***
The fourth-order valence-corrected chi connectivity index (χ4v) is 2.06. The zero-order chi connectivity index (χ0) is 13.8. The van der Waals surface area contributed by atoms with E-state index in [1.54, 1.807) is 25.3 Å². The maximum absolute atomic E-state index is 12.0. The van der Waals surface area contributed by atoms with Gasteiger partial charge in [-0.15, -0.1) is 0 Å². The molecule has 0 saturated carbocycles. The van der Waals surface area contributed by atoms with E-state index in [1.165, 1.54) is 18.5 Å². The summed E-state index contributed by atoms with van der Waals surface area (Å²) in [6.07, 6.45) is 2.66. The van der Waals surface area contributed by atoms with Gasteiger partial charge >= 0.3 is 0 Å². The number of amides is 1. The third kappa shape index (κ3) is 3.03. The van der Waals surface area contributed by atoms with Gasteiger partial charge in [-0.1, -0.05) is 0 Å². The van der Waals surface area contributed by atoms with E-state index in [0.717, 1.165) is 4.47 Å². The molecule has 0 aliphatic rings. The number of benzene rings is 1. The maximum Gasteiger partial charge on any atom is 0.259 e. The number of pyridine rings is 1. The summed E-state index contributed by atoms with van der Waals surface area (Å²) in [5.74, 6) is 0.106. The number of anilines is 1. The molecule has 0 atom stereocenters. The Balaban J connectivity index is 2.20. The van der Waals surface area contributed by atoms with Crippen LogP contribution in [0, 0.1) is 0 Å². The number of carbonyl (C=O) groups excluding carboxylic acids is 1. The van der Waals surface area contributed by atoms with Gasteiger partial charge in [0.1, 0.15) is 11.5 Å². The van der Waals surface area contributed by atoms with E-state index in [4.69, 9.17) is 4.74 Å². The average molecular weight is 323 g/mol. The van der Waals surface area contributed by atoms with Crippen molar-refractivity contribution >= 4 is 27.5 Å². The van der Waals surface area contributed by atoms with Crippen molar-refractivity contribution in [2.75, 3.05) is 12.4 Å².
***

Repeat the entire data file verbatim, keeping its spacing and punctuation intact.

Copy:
The fourth-order valence-corrected chi connectivity index (χ4v) is 2.06. The zero-order chi connectivity index (χ0) is 13.8. The van der Waals surface area contributed by atoms with E-state index in [1.54, 1.807) is 25.3 Å². The maximum absolute atomic E-state index is 12.0. The van der Waals surface area contributed by atoms with Gasteiger partial charge in [-0.15, -0.1) is 0 Å². The molecule has 0 saturated carbocycles. The van der Waals surface area contributed by atoms with E-state index in [1.165, 1.54) is 18.5 Å². The summed E-state index contributed by atoms with van der Waals surface area (Å²) in [6.07, 6.45) is 2.66. The van der Waals surface area contributed by atoms with Gasteiger partial charge >= 0.3 is 0 Å². The number of amides is 1. The third kappa shape index (κ3) is 3.03. The van der Waals surface area contributed by atoms with Gasteiger partial charge in [-0.1, -0.05) is 0 Å². The van der Waals surface area contributed by atoms with E-state index in [0.717, 1.165) is 4.47 Å². The molecule has 0 aliphatic rings. The number of benzene rings is 1. The maximum Gasteiger partial charge on any atom is 0.259 e. The number of pyridine rings is 1. The summed E-state index contributed by atoms with van der Waals surface area (Å²) in [5.74, 6) is 0.106. The number of anilines is 1. The molecule has 0 atom stereocenters. The Balaban J connectivity index is 2.20. The van der Waals surface area contributed by atoms with Crippen LogP contribution in [0, 0.1) is 0 Å². The number of carbonyl (C=O) groups excluding carboxylic acids is 1. The van der Waals surface area contributed by atoms with Gasteiger partial charge in [0.1, 0.15) is 11.5 Å². The van der Waals surface area contributed by atoms with E-state index in [4.69, 9.17) is 4.74 Å². The average molecular weight is 323 g/mol. The van der Waals surface area contributed by atoms with Crippen molar-refractivity contribution >= 4 is 27.5 Å². The van der Waals surface area contributed by atoms with Crippen molar-refractivity contribution in [2.75, 3.05) is 12.4 Å².